Rhys feels like he’s been on his own for a while. Three years ago, his sister died of cancer and his world turned around. His niece was left in his custody, but his homophobic parents took her away from him and Rhys is just getting through life at this point. When he started working at The Den, his co-workers became his friends, who then became his family. Rhys is all about the quick hook-up, but he really craves more, and a chance meeting with Caleb sets him on a new path yet again.
Caleb almost landed at Rhys’ feet, in the literal sense. An epileptic seizure had him hitting the pavement steps away from Rhys, who rushed to his rescue. Caleb has dealt with a lot. He grew up in foster care, lost most of his hearing, and still fears his abusive ex. He wants to believe in Caleb, but it’s incredibly difficult. His social anxiety and fear of intimacy rule him and he has no idea why someone like Rhys would want to be with him. But Rhys and Caleb just fit together and Caleb has to learn to trust again to get the future he always dreamed of.
I have enjoyed all of the books in The Den Boys series and Sweet Surrender brings us to book four with Rhys and Caleb’s story. Mostly this book does stand alone. However, the guys at The Den have created a found family and they do appear across all of the books and it definitely enriches the series to be familiar with all of them.
This book is split between the men forming a relationship and them figuring out their lives. Rhys is at loose ends after his sister died and his relationship with his parents is strained. He sees his niece whenever he can, but it’s a struggle to get time with her. Once Rhys came out, he was all about as many hookups as he could find, but now that his friends are settling down, he realizes he longs for intimacy.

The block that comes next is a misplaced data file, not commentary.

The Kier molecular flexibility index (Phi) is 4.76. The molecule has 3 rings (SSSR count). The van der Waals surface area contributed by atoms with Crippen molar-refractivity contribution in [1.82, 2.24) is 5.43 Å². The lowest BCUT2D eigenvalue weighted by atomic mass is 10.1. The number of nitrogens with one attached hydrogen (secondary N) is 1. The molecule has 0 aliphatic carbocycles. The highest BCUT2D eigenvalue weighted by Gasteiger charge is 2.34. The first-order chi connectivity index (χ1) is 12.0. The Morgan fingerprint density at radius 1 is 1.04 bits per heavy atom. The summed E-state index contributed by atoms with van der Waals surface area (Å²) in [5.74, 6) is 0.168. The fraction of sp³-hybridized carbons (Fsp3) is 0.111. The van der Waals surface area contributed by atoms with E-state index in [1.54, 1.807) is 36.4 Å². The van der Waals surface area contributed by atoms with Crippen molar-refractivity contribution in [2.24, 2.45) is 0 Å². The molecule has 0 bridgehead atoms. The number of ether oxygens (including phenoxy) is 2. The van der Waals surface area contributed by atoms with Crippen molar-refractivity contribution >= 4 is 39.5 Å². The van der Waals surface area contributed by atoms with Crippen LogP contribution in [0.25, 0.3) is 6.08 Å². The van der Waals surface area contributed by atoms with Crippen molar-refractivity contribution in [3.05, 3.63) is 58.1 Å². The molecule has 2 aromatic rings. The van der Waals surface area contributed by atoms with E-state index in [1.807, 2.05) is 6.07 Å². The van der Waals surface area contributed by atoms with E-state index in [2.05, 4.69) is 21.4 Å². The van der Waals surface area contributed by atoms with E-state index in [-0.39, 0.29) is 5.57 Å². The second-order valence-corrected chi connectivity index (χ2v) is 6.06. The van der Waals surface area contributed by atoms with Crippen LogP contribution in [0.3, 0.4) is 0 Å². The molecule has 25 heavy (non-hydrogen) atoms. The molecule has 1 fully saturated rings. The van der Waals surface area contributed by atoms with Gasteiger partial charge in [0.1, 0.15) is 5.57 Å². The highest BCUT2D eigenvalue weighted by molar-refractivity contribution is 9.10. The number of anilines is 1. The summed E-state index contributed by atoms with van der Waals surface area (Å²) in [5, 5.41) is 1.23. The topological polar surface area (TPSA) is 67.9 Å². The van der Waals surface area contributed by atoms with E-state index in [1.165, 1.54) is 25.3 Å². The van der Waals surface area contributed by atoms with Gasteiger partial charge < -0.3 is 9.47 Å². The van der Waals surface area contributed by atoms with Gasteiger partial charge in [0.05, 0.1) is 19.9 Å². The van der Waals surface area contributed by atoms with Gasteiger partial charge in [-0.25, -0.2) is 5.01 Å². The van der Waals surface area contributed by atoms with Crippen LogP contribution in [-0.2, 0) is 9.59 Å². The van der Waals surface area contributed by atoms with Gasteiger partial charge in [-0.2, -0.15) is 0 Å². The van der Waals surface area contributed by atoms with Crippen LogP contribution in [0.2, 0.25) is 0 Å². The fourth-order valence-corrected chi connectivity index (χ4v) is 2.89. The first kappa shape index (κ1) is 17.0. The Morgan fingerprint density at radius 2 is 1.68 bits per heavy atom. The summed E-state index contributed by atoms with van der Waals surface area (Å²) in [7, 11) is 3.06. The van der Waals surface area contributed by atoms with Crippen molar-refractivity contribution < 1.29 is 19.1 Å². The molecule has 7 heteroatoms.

Caleb is a unique book character in that he is hearing impaired and has epilepsy. He grew up in the foster care system and is anxiety ridden and shaky after getting out of an abusive relationship. His ex destroyed his self esteem and he truly believes no one will want to be with him because he has so much to deal with. Rhys sees beyond Caleb’s disabilities and just wants to be with him and is completely caring and goes at Caleb’s pace. Caleb has intimacy issues as well that stemmed from his prior relationship and Rhys is patient and truly comes to care for him.
Brennan excels at writing intimate moments and these scenes were a little different from the rest of the series in that Caleb needed a slower pace and his anxiety ruled him most of the time. Rhys was the perfect balance to him as they created the family they both always wanted. While these two characters and their story didn’t resonate with me as much as the other characters in the series, I enjoyed being back in this world. Tristan’s story seems to be up next and I will look forward to another chapter involving The Den Boys.